Jeffries criticizes House Republicans for dismissing border deal before it’s released

(WASHINGTON) — House Minority Leader Hakeem Jeffries on Sunday criticized Republican colleagues who have come out against a pending bipartisan deal in the Senate to tie foreign military aid to an overhaul of immigration policy.

In an interview with ABC News “This Week” anchor George Stephanopoulos, Jeffries also said that a stand-alone Israel military aid bill proposed by Speaker Mike Johnson, as an alternative to the Senate agreement, isn’t “comprehensive” enough “to address the national security priorities of the American people.”

“We’ve got to support Israel’s ability to defend itself against Hamas and to defeat Hamas. We also need to make sure that we’re doing everything possible to bring the hostages home, including American citizens, and to be able to surge humanitarian assistance to Palestinian civilians who are in harm’s way in Gaza through no fault of their own,” Jeffries told Stephanopoulos.

“Beyond that, we also have to address the national security priorities of the American people in other parts of the world,” Jeffries said.

“The legislation being put forth by House Republicans does none of that,” he said.

“The responsible approach is a comprehensive one to address America’s national security priorities,” he continued.

That includes “supporting our NATO allies, stopping Russian aggression, which is necessary — and Ukraine has done a very good job showing incredible resilience against a brutal Russian attack, we can’t abandon that. And we also, of course, have to work on the challenges related to our broken immigration system,” he said.

But, Jeffries said, funding legislation should not include conditions on military support for Israel, which is something that some progressive Democrats have called for in light of Israel’s ongoing bombardment of Gaza as it targets Hamas fighters.

More than 27,000 people have died, according to the Gaza Ministry of Health.

“Israel has a right to defend itself and also, of course, a responsibility to conduct its war in a manner consistent with the international rules of conflict,” Jeffries said Sunday. “We shouldn’t put conditions on the ability of any of our allies to defend themselves, particularly against a brutal terrorist regime like Hamas.”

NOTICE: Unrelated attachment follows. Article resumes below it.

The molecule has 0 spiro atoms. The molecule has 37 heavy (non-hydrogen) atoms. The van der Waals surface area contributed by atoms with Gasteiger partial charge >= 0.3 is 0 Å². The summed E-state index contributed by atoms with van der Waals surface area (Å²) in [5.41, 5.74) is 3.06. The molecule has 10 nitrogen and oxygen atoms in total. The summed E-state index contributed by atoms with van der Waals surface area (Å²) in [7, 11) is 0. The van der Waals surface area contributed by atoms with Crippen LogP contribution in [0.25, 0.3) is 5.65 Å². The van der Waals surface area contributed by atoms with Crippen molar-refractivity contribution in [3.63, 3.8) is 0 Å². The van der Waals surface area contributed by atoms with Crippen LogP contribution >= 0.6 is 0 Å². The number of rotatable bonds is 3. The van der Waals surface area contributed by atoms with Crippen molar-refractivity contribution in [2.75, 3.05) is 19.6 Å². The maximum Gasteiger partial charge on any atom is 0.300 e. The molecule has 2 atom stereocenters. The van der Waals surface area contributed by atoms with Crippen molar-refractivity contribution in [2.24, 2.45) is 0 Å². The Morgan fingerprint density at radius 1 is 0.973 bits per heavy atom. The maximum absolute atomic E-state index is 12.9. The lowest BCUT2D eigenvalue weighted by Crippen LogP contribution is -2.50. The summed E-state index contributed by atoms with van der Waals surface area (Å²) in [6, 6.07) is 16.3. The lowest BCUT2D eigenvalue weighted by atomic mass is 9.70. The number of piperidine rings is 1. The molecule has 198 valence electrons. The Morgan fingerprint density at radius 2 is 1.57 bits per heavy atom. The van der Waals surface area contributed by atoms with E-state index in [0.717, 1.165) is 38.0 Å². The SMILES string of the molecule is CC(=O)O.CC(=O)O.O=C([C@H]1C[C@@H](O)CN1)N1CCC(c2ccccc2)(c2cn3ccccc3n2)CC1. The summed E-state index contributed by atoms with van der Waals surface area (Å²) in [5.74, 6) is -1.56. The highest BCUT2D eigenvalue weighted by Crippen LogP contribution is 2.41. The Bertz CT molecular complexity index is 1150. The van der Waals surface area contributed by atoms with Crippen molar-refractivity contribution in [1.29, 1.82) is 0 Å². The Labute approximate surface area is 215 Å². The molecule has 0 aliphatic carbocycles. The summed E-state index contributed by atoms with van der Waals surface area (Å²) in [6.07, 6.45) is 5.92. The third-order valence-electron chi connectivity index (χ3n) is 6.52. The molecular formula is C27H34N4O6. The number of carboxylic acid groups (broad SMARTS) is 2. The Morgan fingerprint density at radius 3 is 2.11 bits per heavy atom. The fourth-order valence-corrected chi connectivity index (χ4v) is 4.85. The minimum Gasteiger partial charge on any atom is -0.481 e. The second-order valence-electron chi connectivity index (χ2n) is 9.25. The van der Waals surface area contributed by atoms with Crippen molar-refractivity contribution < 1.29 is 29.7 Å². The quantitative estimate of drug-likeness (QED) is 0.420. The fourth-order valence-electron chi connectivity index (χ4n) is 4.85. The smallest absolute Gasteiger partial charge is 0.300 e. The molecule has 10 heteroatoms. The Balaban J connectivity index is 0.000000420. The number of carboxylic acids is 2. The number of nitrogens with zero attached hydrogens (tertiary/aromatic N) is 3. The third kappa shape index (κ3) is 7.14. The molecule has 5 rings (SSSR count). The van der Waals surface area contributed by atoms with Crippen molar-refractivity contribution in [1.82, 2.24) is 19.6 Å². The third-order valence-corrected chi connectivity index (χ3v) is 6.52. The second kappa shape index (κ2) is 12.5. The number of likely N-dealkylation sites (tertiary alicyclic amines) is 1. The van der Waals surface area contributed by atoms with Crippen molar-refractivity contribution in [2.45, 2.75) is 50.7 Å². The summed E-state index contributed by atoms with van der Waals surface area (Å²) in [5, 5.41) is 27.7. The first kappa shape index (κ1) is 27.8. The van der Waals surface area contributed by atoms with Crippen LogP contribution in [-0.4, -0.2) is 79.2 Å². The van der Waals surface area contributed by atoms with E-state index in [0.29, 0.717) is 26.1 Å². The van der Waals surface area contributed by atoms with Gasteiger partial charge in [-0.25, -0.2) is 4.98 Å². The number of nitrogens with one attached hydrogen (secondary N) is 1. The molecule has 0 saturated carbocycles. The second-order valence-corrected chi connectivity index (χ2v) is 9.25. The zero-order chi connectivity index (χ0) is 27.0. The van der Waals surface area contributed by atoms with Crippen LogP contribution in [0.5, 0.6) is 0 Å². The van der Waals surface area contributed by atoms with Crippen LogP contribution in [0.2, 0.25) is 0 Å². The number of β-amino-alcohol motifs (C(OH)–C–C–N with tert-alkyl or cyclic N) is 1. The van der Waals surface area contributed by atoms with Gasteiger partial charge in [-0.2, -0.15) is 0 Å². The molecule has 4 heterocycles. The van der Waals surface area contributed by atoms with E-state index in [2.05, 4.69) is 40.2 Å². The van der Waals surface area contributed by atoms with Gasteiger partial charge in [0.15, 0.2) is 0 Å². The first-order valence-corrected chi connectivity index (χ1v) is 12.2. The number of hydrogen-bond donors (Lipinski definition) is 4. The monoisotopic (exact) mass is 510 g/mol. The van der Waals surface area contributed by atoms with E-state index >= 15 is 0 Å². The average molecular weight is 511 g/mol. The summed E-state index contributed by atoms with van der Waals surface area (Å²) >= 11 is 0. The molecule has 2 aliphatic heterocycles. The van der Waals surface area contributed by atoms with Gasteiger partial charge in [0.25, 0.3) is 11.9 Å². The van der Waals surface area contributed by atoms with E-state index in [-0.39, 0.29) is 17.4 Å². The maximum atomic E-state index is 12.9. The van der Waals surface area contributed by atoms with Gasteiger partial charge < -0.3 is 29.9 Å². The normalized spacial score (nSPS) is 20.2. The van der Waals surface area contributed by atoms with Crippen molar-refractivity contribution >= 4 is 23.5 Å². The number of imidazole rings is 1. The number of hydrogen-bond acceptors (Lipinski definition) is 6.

Jeffries told Stephanopoulos that the the Senate’s military funding and immigration package could be available “as early as later on this afternoon, if not tomorrow.”

“We’ll see what emerges,” he said.

Johnson has criticized the reported details of that pending deal and called it “dead on arrival” if the final text is what has already been described in the press.

The speaker said last week that the Senate’s bill must include key parts of a strict border proposal that House Republicans have already passed.

“The devil is in the details. We’ll check it out. I’m not prejudging anything,” Johnson on Friday. Some other GOP lawmakers have directly dismissed the deal.

On “This Week,” Jeffries pushed back on Johnson’s skepticism and said, “How can a bill be dead on arrival and extreme MAGA Republicans in the House haven’t even seen the text? They don’t even know what solutions are being proposed in terms of addressing the challenges at the border.”

“We need more common sense in Washington, D.C., less conflict and less chaos,” Jeffries said. “We’re in a period of divided government. That means we should be trying to find bipartisan common ground.”

He jabbed at House Republicans as “wholly owned subsidiaries of Donald Trump,” a criticism that Johnson has rejected.

Ahead of an imminent vote to approve articles of impeachment against Homeland Security Secretary Alejandro Mayorkas, Jeffries maintained that such a move would be purely political because there is no evidence of a crime.

“What does impeaching Secretary Mayorkas have to do with fixing the challenges at the border? The answer is absolutely nothing,” he said.

In the aftermath of President Joe Biden’s victory in the South Carolina Democratic primary on Saturday, Jeffries was asked about Biden’s continued streak of poor polling, including against Trump.

Stephanopoulos pressed Jeffries on what he feels Biden should do to close the gap in support.

“That was a tremendous victory in South Carolina, a decisive one. And I think it demonstrates that as we enter into the campaign season, the American people are beginning to focus on President Biden’s incredible track record of results,” Jeffries said.

He added, “Yes, more needs to be done in terms of addressing affordability and the inflationary pressures, and President Biden has a vision to do that.”

ABC News’ Lauren Peller contributed to this report.

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